Software stocks rallied Wednesday amid a handful of upgrades from analysts who expect a stronger-than-anticipated finish at the end of the year.
led the way, hitting a new 52-week high of $34 before dipping to $33.90, still up $2.80, or 9%.
Morgan Stanley analyst Ross MacMillan raised his rating on SAP to overweight. MacMillan said that he expects to see a relatively strong finish to IT spending in 2003, that many SAP customers are beginning investment plans for upgrades, and that SAP and European software has underperformed in the last two months. The brokerage also raised its view of European technology software and services. (Morgan Stanley expects to receive or intends to seek compensation for investment banking services from SAP in the next three months.)
Other software names also set new 52-week highs Wednesday, including
. Shares of bellwether
, which has underperformed the market in recent months, climbed more than $1 before settling at $28.24, still up 98 cents, or 3.6%, in heavy trading.
One day after Goldman Sachs raised its view of U.S. software to attractive from neutral, Credit Suisse First Boston on Wednesday upgraded its sector weighting on both infrastructure and enterprise software to overweight from market weight.
"Despite the potential for a rocky third quarter, we are moving unequivocally into the bull camp," CSFB's Gibboney Huske wrote in her research note on enterprise software. "We believe a return to discretionary spending will result in the software sector outperforming the market over the next 12 months, given the group's inherent operating leverage."
Huske noted that software has sat out the recent rally, with the S&P software index rising only 12.5% year to date vs. 14.6% for the
. But she said improvement in key industries such as financials and manufacturing could help software makers come in ahead of expectations in the fourth quarter.
Unlike other analysts such as
Sanford C. Bernstein's Charlie Di Bona, Huske said she expects applications companies to see greater marginal improvement in a recovery than infrastructure software companies, though she acknowledged that pricing pressure will remain a challenge.
"While infrastructure spending can save money in periods of tightening budgets, applications drive real business value in terms of more efficient sales productivity, shorter time-to-market and reduced supply chains," she wrote. "It is difficult for us to see sustained growth in infrastructure spending without an apps recovery."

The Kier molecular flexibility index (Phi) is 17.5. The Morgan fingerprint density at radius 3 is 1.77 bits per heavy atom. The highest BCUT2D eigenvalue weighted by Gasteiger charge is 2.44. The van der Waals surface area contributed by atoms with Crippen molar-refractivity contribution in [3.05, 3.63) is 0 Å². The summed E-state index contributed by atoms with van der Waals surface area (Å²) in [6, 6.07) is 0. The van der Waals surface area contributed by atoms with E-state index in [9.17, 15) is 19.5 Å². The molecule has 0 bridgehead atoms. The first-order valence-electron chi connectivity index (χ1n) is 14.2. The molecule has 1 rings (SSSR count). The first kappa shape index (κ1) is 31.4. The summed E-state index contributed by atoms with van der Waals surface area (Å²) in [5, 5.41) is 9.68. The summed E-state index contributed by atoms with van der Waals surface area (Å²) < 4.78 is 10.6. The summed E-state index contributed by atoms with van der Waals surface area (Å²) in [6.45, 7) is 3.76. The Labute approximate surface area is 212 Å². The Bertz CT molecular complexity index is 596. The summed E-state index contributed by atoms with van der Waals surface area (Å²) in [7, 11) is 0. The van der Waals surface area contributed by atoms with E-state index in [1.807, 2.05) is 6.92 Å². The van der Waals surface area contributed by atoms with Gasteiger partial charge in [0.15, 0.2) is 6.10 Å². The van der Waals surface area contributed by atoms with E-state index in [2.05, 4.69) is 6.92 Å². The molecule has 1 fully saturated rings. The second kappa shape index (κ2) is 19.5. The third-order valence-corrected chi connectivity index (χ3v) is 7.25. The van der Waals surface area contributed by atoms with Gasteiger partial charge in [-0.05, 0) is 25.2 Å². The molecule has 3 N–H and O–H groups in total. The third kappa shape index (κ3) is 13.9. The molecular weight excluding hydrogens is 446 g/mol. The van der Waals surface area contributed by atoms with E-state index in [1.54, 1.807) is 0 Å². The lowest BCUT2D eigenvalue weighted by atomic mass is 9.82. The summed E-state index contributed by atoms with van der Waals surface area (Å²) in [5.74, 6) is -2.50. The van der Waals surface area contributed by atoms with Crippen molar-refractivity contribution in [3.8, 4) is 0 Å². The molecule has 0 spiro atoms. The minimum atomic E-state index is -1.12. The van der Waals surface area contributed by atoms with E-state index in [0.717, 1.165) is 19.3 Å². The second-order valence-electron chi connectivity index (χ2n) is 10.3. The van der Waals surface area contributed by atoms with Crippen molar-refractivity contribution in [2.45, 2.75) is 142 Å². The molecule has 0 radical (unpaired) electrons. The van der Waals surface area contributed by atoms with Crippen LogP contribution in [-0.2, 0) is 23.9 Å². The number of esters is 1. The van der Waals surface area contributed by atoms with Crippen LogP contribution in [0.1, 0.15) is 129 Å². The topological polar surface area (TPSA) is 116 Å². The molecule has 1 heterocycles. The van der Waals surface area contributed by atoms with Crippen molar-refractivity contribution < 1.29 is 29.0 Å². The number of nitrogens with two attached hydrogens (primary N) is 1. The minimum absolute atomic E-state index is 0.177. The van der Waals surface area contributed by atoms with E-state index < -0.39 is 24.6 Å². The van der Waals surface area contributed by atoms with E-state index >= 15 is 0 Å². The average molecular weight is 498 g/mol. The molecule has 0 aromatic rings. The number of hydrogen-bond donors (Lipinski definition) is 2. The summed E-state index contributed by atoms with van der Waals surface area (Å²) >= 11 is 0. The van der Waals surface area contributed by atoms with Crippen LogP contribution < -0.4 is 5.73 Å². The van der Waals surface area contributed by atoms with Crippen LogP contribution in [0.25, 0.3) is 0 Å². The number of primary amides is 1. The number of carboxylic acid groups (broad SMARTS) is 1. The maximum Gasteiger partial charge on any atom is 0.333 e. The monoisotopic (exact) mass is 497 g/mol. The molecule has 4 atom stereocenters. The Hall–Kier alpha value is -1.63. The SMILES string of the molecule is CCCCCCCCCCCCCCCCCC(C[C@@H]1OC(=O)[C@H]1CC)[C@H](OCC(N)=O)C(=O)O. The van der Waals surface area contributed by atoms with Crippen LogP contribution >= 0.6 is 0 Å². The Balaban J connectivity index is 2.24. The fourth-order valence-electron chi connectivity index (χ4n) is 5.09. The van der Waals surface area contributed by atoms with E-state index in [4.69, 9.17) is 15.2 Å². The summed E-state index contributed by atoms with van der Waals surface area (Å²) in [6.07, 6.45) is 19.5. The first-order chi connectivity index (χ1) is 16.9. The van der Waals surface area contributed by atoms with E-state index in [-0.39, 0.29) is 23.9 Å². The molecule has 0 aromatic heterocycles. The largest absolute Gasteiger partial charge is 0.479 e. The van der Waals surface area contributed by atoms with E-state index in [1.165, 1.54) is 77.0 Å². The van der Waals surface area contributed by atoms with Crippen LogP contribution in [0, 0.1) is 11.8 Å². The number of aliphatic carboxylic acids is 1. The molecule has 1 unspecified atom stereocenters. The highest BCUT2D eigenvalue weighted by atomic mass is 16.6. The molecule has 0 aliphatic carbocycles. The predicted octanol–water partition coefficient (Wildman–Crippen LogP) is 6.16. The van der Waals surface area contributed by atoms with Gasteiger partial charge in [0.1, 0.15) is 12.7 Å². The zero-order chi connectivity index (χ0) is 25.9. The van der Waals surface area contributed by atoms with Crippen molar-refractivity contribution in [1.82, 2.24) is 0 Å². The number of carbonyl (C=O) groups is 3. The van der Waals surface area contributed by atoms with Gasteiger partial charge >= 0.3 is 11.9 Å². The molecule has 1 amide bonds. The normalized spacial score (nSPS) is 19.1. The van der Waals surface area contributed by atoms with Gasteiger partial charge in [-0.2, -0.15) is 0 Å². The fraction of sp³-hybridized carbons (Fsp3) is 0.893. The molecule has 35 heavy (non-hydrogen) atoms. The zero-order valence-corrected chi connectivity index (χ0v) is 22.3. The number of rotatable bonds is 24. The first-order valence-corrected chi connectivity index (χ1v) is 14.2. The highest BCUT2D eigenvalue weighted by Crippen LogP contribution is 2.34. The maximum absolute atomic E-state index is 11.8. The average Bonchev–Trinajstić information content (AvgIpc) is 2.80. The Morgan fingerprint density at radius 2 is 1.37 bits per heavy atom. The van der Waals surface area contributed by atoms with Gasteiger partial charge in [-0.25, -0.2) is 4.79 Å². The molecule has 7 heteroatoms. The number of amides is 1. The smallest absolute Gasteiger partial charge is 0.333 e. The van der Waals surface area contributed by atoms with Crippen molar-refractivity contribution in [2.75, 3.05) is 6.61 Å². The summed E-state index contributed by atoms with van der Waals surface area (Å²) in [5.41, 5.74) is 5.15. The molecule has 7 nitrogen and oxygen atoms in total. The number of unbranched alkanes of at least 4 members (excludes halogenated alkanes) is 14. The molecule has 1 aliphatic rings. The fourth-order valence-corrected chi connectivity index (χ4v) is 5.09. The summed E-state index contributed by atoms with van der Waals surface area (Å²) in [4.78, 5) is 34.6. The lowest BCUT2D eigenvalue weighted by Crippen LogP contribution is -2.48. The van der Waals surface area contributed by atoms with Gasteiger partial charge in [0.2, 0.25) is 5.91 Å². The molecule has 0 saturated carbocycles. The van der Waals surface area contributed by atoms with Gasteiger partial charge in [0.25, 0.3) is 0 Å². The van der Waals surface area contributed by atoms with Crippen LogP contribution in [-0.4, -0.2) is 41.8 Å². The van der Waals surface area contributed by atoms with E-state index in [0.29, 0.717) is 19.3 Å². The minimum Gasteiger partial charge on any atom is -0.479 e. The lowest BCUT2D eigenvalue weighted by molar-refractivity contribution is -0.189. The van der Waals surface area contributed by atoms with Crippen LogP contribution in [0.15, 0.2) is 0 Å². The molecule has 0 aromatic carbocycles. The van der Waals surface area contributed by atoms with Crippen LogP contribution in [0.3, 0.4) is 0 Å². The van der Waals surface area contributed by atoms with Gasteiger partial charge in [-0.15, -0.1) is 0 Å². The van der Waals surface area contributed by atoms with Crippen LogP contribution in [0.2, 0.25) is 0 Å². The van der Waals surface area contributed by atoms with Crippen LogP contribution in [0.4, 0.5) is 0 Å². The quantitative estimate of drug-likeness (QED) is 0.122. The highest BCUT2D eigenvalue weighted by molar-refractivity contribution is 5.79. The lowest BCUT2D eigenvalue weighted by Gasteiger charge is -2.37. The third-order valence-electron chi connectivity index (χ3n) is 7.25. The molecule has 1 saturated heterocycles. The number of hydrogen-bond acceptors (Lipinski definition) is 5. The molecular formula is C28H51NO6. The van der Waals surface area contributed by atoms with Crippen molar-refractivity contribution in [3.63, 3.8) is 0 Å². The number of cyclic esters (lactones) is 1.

Huske pointed to
, which she upgraded to outperform from neutral, as the best vehicle among the stocks she covers to play a return to discretionary spending, particularly in the financial services and telecommunications industries.
In a note titled "Hold Your Nose and Buy," Huske acknowledged that Siebel is one of the more controversial and under-owned names because of the "drum-beating" of its suite competitors. These competitors, she wrote, claim that customers prefer to buy applications from a software vendor that can offer applications in such fields as finance and human resources in addition to Siebel's core customer relationship management market.
But Siebel is near a fundamental bottom, given the initial signs of recovery in its key verticals, and the company continues to post significant wins against suite vendors, Gibboney said. Her firm expects to receive or intends to seek investment-banking-related compensation from Siebel within the next three months.
CSFB analyst John Rizzuto also raised his rating on infrastructure software to overweight from market weight, on the basis of stabilization of demand and potential for upward revenue and earnings revisions beginning in 2004. He, too, said he is expecting typical seasonal strength in the fourth quarter beyond current forecasts.
Rizzuto noted that the consensus estimate on the companies he covers calls for fourth-quarter revenue to grow 10.4% sequentially, the same as last year, and 1.5% year over year, which he calls conservative. Rizzuto said aggregate sequential software revenue could reach 12% to 15% in the fourth quarter. The companies in his coverage area include Computer Associates,